Kingfishers (family Alcedines)

There are a lot of funny-looking birds out there. Some are brightly coloured in strange ways, while some just have ridiculous feathers (I’m thinking of you, peacocks). Others have stupid body shapes and still others go further by making their beaks as strange as possible. Still, I think the champion for most weird looking (maybe not by degree of weirdness, but simply by having the most number of odd characteristics) is the kingfisher. As a group of birds, species of kingfisher have at least one funny-looking trait, and for a lot of them I could make the argument they have the total package.

Kingfishers are widespread, with over 90 species living on all continents except Antarcitca. They are either all grouped together into the family Alcedines, or split into three families, comprising the river kingfishers, tree kingfishers, and water kingfishers. They can live in a number of different habitats, and although they are traditionally associated with rivers and other sources of water, they actually often live in other habitats, such as forests, mountains, deserts and farmland. In other words, kingfishers are very versatile little birds.

I’ve already said that kingfishers are funny-looking, which probably has something to do with their large heads, short necks, stubby tails, and giant, ridiculous beaks. All kingfishers have similarly shaped bills, though there is variation in the bill shape depending on the bird’s diet. For example, those that eat flies and other insects have dorsoventrally flattened beaks, while fish eater’s bills are laterally flatted. Kingfishers range in size from 10cm and 10.4g to 45cm and 355g or more. They are almost all brightly coloured, the most common colours being green and blue. Interestingly, the blue colour on kingfishers is not caused by a pigment, but actually by the birds’ feather shape, which scatters blue light and makes the feathers appear blue.

An oriental dwarf kingfisher, chilling on its perch.

An oriental dwarf kingfisher, chilling on its perch.

Kingfishers have some special adaptations which make them excellent prey hunters. In particular they have excellent vision, and have very good binocular sight. They can’t move their eyes very well in their head, so they have to move their heads around rapidly while tracking prey (I can only imagine how silly that looks). Kingfishers (especially the ones that hunt fish) have very good depth perception, and can tell how deep a fish is in the water, even with the refraction and reflection caused by the water. Kingfishers like to hunt from a perch. When they find a good spot kingfishers will do everything from there. They bring their prey back to the perch, even using it to whack their prey on to kill it. Once they eat their prey on the perch, kingfishers go right back to hunting, and repeat this process until they are sated. Kingfishers also have a special covering that protects their eye as they dive into water. In the pied kingfisher this is taken a bit further, with a bony plate that slides across the eye. It probably looks really creepy, but i’m sure it does the job.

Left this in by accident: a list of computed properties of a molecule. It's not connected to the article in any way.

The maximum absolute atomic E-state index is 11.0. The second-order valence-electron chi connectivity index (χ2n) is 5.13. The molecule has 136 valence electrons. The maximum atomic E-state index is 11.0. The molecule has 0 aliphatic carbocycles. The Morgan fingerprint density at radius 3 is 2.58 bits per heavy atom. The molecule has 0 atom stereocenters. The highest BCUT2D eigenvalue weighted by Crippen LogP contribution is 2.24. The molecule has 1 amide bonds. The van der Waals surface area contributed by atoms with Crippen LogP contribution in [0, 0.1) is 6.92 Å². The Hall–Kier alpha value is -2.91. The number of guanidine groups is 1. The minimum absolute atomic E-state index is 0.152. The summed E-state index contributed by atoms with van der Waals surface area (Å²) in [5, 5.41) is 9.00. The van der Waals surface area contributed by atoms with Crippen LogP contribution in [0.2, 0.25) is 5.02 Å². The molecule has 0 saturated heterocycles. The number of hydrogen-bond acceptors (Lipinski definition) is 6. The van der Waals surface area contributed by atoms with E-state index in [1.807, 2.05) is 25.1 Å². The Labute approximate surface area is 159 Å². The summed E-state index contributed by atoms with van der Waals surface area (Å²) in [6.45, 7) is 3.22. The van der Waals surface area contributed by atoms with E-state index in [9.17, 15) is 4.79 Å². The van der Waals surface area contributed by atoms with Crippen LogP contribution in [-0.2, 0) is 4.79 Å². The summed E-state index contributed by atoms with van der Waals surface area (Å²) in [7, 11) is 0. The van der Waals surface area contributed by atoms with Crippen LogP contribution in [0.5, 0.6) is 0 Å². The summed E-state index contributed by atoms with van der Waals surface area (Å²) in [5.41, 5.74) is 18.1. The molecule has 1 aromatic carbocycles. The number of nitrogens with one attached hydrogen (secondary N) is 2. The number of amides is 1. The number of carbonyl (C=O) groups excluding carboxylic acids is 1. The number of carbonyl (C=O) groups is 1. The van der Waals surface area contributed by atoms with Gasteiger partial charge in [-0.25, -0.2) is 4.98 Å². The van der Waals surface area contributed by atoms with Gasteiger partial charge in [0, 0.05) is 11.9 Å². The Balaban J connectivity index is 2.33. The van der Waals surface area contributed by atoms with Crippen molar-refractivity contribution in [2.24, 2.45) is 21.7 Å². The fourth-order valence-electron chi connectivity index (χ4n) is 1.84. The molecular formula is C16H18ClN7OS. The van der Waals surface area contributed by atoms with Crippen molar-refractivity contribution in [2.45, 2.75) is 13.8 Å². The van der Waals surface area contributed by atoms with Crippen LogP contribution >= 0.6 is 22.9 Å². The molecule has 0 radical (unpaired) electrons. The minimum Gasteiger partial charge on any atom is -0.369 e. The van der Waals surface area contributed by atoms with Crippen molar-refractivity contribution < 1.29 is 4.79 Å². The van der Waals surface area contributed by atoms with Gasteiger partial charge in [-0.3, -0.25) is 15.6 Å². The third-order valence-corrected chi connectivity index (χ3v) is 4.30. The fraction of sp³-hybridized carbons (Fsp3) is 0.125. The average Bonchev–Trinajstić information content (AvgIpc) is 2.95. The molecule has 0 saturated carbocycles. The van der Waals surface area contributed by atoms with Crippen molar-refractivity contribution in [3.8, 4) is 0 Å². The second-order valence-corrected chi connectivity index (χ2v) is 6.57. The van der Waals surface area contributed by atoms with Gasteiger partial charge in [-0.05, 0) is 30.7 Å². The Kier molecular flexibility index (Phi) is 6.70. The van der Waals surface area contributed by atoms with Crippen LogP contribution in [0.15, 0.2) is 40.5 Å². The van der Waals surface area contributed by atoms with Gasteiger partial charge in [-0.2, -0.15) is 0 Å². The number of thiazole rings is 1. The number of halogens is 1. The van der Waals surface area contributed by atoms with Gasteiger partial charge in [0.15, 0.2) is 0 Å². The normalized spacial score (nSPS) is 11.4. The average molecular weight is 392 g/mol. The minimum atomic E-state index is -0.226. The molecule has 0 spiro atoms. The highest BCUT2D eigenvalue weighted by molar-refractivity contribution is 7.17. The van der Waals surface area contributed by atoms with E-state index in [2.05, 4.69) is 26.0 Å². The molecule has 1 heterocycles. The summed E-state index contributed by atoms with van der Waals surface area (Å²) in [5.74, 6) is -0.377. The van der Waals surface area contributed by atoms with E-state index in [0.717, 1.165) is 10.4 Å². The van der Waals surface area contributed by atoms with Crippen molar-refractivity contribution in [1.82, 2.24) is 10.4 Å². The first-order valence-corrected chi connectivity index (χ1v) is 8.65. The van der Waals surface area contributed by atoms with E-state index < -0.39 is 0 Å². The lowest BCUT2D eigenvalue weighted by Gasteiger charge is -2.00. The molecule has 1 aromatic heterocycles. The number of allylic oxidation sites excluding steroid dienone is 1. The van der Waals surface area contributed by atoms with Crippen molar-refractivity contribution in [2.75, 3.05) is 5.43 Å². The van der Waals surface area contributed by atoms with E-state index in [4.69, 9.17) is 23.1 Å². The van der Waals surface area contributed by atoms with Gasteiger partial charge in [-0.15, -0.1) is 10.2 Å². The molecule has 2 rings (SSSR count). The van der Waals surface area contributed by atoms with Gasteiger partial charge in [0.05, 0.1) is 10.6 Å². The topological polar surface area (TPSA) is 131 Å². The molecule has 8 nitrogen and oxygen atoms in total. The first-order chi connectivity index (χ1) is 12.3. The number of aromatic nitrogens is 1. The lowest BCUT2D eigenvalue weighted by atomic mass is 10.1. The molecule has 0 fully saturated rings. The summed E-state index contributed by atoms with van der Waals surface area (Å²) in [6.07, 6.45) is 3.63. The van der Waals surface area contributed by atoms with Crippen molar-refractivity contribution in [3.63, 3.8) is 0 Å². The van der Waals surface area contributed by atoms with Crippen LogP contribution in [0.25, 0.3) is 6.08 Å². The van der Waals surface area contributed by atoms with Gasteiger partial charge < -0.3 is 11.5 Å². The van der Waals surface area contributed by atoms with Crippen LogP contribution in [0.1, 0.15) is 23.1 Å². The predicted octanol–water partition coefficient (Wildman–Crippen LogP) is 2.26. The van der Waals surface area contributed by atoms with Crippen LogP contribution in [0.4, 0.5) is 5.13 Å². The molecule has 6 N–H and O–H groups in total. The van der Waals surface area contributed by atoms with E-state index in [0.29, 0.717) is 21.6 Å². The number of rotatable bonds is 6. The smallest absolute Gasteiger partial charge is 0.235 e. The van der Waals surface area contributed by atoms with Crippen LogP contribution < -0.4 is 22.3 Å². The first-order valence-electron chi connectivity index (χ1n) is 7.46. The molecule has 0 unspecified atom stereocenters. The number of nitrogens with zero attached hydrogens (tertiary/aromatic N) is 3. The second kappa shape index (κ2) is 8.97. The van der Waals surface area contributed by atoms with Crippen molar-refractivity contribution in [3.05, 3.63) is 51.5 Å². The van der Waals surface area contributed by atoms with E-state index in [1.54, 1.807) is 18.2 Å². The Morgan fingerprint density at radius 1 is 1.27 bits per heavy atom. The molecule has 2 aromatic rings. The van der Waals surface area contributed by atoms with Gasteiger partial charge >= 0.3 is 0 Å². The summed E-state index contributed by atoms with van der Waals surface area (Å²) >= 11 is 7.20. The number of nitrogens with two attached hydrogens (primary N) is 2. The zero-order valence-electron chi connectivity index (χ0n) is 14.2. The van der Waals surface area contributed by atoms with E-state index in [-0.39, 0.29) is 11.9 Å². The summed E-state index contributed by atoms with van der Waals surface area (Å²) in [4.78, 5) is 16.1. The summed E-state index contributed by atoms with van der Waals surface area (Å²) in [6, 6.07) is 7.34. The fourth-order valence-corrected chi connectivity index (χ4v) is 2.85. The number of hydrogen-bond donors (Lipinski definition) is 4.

An incredible shot of a kingfisher diving for fish. Photo credit to Koen Cuppens.

An incredible shot of a kingfisher diving for fish. Photo credit to Koen Cuppens.

Most kingfishers are monogamous birds, and nest in cavities, either in the ground or in trees. In tree species the favoured nest is in termite nests in the trees, while ground nesting species have to dig their own holes. This duty is shared by both sexes, and can be a dangerous job. When the initial digging is occurring, kingfishers will fly at the site quite hard, sometimes fatally injuring themselves. I’m sure there’s got to be an easier way to dig a nest. Maybe kingfishers should invest in shovels. Still, kingfisher tunnels can be quite elaborate; those of the giant kingfisher have been found to be up to 8.5m long.

A silly looking yellow-billed kingfisher.

A silly looking yellow-billed kingfisher.

Despite their odd looks, kingfishers are very interesting, and almost pretty birds. They have bright feathers, which always makes birds look nice, but I still can’t get over their weird shape. Still, they are fascinating birds, and everyone should like them.

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One thought on “Kingfishers (family Alcedines)

  1. Pingback: Motmot (family Momotidae) | Our Wild World

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